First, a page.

Heisenberg analyzed this relationship mathematically, and his results lead to the "standard" way to sum up the uncertainty principle - the more precisely you measure an object's position, the less precisely you can measure its velocity, and vice versa. Therefore, you cannot possibly know both position and velocity with absolute precision. This does not, as was widely believed at first, represent incomplete knowledge - it is a fundamental limit of the universe's structure.
While the position/velocity relationship has proven important in theoretical physics, there is another manifestation of the uncertainty principle that is even more influential. This is the relationship, also quantified by Heisenberg, between the precision of a measurement of energy and the amount of time it takes to perform the measurement. This implies that energy held by a particle can fluctuate provided that it does so within a brief enough time. The shorter the time of the fluctuation, the more drastic the fluctuation (the greater change in energy), and vice versa. Therefore, quantum mechanics allows a particle to temporarily "borrow" energy provided that it is relinquished within the time determined by Heisenberg's equations.
These results allow a number of events forbidden by classical physics to occur. For example, a classical particle fired against a concrete wall would have no chance of passing through, but a quantum particle has a small but calculable chance of "borrowing" enough energy to penetrate the wall and reemerge on the other side. To phrase this result in the language of particle motion instead of energy, it can be said that the particle's wave function included a small probability that it would end up on the other side of the wall. In one particular case, that small chance became reality and the particle ended in that position described by the wave function.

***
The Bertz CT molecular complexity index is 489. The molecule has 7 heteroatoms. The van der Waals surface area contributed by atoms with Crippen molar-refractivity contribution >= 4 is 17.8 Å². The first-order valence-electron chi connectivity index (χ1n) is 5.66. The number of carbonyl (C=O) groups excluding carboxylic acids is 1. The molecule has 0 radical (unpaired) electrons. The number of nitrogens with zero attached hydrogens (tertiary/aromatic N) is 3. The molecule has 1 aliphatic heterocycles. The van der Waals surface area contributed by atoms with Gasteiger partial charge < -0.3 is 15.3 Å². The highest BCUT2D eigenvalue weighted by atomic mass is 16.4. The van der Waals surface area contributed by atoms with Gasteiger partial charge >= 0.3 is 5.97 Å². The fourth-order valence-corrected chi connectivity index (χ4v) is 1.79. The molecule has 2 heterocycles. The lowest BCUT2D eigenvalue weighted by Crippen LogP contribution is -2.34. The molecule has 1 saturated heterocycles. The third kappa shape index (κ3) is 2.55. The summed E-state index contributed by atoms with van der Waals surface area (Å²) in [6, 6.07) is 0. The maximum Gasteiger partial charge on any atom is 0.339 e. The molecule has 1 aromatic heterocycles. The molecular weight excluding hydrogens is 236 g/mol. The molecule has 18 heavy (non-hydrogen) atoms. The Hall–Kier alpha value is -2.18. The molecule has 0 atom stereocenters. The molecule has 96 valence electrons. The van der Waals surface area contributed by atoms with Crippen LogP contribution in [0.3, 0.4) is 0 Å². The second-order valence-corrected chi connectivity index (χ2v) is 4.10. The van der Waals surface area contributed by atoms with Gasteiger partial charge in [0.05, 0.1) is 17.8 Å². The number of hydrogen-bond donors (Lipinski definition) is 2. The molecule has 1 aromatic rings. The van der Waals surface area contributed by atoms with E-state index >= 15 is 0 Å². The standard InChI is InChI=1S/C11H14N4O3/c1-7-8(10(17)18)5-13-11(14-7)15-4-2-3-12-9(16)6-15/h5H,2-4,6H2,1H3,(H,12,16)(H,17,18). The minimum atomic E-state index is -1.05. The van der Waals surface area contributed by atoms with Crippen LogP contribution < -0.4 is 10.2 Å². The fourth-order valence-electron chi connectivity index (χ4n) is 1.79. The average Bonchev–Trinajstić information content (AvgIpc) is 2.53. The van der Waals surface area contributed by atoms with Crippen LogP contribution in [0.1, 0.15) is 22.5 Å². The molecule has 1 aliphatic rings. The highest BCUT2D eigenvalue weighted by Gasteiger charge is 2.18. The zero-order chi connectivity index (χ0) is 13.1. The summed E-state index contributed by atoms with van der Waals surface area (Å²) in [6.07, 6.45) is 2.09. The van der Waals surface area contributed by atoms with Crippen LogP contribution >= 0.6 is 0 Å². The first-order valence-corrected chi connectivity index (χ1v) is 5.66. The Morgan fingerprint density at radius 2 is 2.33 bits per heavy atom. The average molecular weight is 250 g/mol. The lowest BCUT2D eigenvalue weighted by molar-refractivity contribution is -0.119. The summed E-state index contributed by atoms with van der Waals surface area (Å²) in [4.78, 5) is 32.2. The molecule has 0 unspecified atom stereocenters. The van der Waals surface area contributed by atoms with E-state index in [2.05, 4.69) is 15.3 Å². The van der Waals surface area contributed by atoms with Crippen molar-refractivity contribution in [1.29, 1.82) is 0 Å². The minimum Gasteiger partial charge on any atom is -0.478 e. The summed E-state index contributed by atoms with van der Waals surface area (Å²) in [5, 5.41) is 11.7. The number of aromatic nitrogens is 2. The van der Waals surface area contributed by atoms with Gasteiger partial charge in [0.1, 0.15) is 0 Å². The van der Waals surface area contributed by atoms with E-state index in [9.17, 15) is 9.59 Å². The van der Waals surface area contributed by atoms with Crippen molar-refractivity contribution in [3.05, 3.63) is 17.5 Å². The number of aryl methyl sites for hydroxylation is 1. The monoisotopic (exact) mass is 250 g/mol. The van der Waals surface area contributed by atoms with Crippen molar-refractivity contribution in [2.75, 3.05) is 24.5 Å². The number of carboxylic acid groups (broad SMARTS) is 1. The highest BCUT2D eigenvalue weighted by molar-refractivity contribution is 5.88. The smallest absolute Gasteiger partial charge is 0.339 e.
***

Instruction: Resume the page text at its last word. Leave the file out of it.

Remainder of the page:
It should be noted that Planck's constant, denoted , determines the ability of particles to "borrow" energy. Planck's constant, the proportionality factor between the frequency of a wave and its minimum energy, is extremely small - specifically, 1.05 × 10-27 g-cm2/sec. This tiny value causes "quantum weirdnesses" such as the ability to pass through concrete walls to be very limited in scale. These occurrences are generally accepted not to happen on a macroscopic scale, although the probabilities are calculable, because of their extreme unlikeliness. However, such events can and do happen on a microscopic scale; specifically, when lengths smaller than the Planck length (about 10-33 cm) are examined, a "quantum foam" is observed. This foam consists of numerous pairs of particles and antiparticles suddenly leaping into existence for an extremely short period of time and using "borrowed" energy, then annihilating each other through matter/antimatter interactions. This froth of particles does not normally affect anything, but its action has prevented physicists from developing a theory of gravity that is fully integrated into the quantum framework. Nevertheless, the development of string theory may solve not only the gravity problem but also permanently eliminate the "quantum foam" from calculations.